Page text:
Do not say a word to the officer. Shut up. I cannot stress to you the importance of this rule. Do not talk! Do not attempt to convince the officer of your innocence. Everyone is innocent (unless and until proven guilty) no one should be arrested and no one should be in jail and that is all the officer hears all day every day. He / she does not care generally whether you are innocent or guilty and there is nothing that he / she can do at this point. Most times, when people speak to officers they say something that makes their situation far worse. Keep your mouth shut, there will be plenty of time to talk later.
Follow the cop's instructions except for answering questions. Do not be scared and do not let the liquid courage (alcohol) convince you that you can outrun the twelve officers and helicopter that will track you down. Also, police become highly suspicious that someone running has a weapon and may be quick to draw their weapon. Additionally when they do run you down expect much stronger force used to subdue a fleeing suspect. Also, if you run, expect felony charges.
Don't believe the police
Police officers are allowed to lie to get you to make an admission. The police frequently separate two friends and tell one the other one ratted him / her out. Because of the lie, the other friend now rats the first friend out. Police and detectives also state that "it will be easier" to talk now. Not true. I have had cases where police officers tell a person that their house is on fire so that the person will come out of the house.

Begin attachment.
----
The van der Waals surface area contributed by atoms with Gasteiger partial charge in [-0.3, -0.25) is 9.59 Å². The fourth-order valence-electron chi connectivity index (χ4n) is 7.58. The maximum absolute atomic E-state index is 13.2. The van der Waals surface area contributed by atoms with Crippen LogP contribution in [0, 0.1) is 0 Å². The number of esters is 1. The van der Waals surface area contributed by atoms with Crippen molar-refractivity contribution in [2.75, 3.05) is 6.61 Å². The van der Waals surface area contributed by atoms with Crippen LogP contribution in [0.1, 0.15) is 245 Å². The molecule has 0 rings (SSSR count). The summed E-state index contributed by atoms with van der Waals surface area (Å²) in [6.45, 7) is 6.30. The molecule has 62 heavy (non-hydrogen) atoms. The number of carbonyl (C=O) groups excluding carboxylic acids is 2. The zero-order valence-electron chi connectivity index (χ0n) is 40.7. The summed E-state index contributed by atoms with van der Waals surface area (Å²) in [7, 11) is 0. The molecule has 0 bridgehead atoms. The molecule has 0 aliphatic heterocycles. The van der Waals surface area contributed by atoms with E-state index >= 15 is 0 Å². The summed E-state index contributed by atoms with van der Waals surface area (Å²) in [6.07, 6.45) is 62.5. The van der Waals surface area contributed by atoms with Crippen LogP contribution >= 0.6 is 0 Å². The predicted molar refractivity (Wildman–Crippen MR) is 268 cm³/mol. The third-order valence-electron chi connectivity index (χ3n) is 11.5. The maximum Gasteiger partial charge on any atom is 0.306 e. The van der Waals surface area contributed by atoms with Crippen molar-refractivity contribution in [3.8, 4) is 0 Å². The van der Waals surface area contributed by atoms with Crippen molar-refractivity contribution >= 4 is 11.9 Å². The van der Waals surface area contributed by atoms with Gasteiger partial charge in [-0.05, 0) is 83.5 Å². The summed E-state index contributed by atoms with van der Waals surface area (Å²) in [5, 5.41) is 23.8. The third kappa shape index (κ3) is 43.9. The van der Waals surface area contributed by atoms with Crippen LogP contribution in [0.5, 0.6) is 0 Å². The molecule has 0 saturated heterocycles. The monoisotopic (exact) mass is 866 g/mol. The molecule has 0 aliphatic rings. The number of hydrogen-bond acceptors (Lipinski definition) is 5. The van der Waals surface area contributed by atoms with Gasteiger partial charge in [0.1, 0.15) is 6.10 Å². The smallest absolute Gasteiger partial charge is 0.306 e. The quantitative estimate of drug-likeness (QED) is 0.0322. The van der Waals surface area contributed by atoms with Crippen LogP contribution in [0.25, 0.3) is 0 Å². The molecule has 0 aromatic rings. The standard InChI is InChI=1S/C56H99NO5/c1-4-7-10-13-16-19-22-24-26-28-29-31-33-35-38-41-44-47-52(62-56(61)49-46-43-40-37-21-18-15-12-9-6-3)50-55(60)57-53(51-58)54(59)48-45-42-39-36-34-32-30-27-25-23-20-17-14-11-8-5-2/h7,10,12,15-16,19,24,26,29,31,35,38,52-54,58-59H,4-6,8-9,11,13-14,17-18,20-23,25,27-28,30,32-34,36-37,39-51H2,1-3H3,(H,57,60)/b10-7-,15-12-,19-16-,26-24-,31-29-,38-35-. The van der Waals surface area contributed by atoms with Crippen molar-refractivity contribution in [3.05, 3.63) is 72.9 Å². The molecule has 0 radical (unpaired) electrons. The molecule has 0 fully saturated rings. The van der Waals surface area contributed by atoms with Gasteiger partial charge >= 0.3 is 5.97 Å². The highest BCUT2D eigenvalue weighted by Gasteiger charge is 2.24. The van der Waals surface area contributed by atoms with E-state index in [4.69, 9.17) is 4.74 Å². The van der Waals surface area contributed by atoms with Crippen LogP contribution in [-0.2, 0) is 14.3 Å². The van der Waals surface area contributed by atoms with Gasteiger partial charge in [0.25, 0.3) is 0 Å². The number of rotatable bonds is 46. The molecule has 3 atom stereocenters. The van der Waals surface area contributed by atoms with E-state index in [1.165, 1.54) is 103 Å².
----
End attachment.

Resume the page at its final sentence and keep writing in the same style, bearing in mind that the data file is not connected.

Don't resist arrest!
Perhaps the most important thing not to do is touch the police officer at all! Many people attempt to bump the officer or swat an officers hands away. This often falls under the assault statutes and now a minor misdemeanor arrest becomes a FELONY. Thus a simple charge like reckless driving leads to much more serious charges.
Don't consent to a search.
The 4th Amendment states, "The right of the people to be secure in their persons, houses, papers, and effects, against unreasonable searches and seizures, shall not be violated." Do not allow the a police officer to search anywhere! Just say, "I do not consent to a search" If the police officer asks, they do not have the right to search and must have your consent. If you are asked to consent, make sure you say to any witnesses that "You (the police) do not have consent to search." If they perform the search anyway, that evidence may be thrown out later. Know your rights. If the police have the legal right to search, they will use it. Also, if you consent to a search, the officers may find something that you had no idea you had placed somewhere, ie: marijuana left by a friend.
Do not mouth off or insult the police.
Even if you have been wrongly arrested and the true culprit is standing in front of you. Be calm. Be cool. Police hear all day that people have connections or that you will file a complaint against them. Police have a lot of discretion in the upcoming charges brought. Police can add charges, change a misdemeanor to a felony, or even talk to the prosecutor that is ultimately prosecuting you, so if you are calm and nice, that may help you.
Do not give police consent to enter your home
If the police are confident you have committed a felony, they are coming in anyway, because they generally don't need an arrest warrant. Make it clear to the police by stating: "No you may not come in", or "I am comfortable talking right here", or "You need a search warrant to enter my home." If they return, your attorney can arrange for you to turn yourself in should that be necessary and you will spend no time in jail between the hearings.
BONUS RULE FOR DUI's
Be respectful, don't answer questions, don't take the field sobriety tests and if you are over 21, do not take the Preliminary Alcohol Screening Test (PAS). If you are impaired, you are probably going to be arrested anyway, so you might as well not give them the government all the evidence they need to convict you.